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California Launches First New Grade Level Since 1891

PHOTO: Transitional kindergarten is meant for students who would normally have enrolled in regular kindergarten, but are now too young under a new state law.
PHOTO: Transitional kindergarten is meant for students who would normally have enrolled in regular kindergarten, but are now too young under a new state law.
August 20, 2012

SACRAMENTO, Calif. - Starting today, California is launching its first new public school grade level in more than a century. Some 800 school districts will be offering transitional kindergarten, or TK, for children who have fall birthdays and will be too young under a new cutoff date to enter regular kindergarten.

Deborah Kong with Preschool California says the state's new law will translate into huge payoffs.

"We think that transitional kindergarten is an exciting education innovation that really sets up our students for academic success."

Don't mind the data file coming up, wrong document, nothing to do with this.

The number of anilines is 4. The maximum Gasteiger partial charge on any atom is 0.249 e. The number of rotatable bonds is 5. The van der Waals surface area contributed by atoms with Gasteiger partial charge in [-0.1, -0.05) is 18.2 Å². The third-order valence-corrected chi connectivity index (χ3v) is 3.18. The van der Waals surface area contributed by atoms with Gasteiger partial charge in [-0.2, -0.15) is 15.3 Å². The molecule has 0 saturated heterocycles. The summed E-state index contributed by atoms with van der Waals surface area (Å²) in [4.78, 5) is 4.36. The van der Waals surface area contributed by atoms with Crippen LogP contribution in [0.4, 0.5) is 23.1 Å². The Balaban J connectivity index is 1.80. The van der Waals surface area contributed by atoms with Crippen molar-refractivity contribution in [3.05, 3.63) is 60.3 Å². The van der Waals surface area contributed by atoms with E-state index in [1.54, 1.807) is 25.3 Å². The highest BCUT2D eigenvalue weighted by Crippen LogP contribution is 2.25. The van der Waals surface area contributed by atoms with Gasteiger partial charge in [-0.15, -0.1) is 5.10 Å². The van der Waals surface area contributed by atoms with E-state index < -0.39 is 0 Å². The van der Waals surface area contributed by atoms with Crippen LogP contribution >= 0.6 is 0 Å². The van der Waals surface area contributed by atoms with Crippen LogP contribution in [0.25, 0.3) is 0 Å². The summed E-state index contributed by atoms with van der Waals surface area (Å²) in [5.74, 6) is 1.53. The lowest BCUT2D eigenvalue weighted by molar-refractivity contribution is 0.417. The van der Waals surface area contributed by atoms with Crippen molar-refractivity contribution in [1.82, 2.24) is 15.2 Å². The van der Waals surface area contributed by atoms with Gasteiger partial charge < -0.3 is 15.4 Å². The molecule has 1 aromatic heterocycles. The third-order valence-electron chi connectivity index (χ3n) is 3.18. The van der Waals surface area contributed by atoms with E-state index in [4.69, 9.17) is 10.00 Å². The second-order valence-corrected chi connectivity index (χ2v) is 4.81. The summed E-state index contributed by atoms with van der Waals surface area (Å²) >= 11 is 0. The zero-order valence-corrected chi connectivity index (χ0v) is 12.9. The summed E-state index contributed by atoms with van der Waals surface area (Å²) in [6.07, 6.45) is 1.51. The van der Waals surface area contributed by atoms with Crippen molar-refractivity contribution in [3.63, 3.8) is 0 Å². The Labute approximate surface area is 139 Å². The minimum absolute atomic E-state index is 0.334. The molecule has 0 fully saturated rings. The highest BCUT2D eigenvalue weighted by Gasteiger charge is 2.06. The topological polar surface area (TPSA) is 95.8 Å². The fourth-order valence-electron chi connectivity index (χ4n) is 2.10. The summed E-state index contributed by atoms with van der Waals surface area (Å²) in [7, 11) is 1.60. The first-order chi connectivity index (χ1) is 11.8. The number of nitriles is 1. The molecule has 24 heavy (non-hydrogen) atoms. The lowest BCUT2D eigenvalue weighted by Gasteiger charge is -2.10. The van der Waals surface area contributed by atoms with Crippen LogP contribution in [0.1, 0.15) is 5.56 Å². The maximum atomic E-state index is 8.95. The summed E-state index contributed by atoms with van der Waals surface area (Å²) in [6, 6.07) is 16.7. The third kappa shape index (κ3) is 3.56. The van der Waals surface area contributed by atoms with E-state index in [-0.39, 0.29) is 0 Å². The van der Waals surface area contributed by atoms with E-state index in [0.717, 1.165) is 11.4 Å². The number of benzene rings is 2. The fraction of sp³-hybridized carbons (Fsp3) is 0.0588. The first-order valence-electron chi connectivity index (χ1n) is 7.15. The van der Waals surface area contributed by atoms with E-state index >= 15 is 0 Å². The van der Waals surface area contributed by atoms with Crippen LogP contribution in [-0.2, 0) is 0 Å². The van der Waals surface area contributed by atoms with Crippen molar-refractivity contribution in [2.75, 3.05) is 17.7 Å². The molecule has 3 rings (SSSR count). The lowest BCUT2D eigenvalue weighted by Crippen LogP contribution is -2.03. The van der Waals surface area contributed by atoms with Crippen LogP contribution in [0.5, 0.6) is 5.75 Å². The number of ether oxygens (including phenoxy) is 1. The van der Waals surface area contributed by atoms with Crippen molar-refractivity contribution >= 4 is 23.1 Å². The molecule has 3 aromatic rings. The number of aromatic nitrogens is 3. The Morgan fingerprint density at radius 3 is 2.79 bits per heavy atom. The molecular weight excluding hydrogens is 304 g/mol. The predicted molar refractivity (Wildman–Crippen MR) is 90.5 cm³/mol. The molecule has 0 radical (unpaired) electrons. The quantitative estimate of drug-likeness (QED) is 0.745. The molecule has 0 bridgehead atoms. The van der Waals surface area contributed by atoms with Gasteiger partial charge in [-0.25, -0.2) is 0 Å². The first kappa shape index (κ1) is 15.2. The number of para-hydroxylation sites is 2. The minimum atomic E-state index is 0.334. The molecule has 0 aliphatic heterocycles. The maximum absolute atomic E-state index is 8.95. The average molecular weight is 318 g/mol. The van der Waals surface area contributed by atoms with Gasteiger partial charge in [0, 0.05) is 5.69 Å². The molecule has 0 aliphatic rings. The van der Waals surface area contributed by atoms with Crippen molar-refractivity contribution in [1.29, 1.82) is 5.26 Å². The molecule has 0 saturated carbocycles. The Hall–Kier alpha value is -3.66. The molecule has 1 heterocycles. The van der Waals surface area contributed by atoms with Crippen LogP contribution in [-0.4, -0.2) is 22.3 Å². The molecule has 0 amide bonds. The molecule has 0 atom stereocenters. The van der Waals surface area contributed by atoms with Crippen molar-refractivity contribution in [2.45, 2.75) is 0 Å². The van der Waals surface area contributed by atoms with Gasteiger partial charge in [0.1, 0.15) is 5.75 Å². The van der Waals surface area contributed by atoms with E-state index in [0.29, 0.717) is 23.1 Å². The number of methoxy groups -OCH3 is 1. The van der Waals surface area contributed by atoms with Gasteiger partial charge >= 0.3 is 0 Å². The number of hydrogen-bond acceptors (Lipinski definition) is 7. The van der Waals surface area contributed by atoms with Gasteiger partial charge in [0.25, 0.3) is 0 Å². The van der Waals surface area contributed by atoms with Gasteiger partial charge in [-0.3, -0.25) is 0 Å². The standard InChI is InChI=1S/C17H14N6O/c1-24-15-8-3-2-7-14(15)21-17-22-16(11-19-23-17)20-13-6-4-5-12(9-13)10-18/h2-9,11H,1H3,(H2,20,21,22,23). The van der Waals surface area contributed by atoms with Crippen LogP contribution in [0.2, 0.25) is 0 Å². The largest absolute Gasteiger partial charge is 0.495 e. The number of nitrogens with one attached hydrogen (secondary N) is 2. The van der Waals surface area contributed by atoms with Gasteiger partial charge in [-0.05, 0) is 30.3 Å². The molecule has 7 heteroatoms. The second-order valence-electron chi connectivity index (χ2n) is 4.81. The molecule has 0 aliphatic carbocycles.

The Kindergarten Readiness Act of 2010 requires children be five years old by September 1 to start regular kindergarten, compared with the previous cutoff date of December 2. However, the new law is being phased in a month at a time over three years. Research shows that beginning school at an older age improves children's social and academic development.

State Senator Joe Simitian, the author of the Kindergarten Readiness Act of 2010, says transitional kindergarten will get kids off to a strong start at no additional cost to the state.

Kong says that's because funding that would have been used to support young five-year-olds in regular kindergarten will be redirected to support those in transitional kindergarten.

"So, transitional kindergarten does not add more children to a school, because the total number of children served remains the same, and then existing teachers and classroom facilities will be used."

Around 40,000 California pupils will be offered the TK curriculum this year, but that will increase to 125,000 California children once the program is fully phased in by 2014.

For a Rand study on the benefits of entering kindergarten later, go to www.rand.org.


Lori Abbott, Public News Service - CA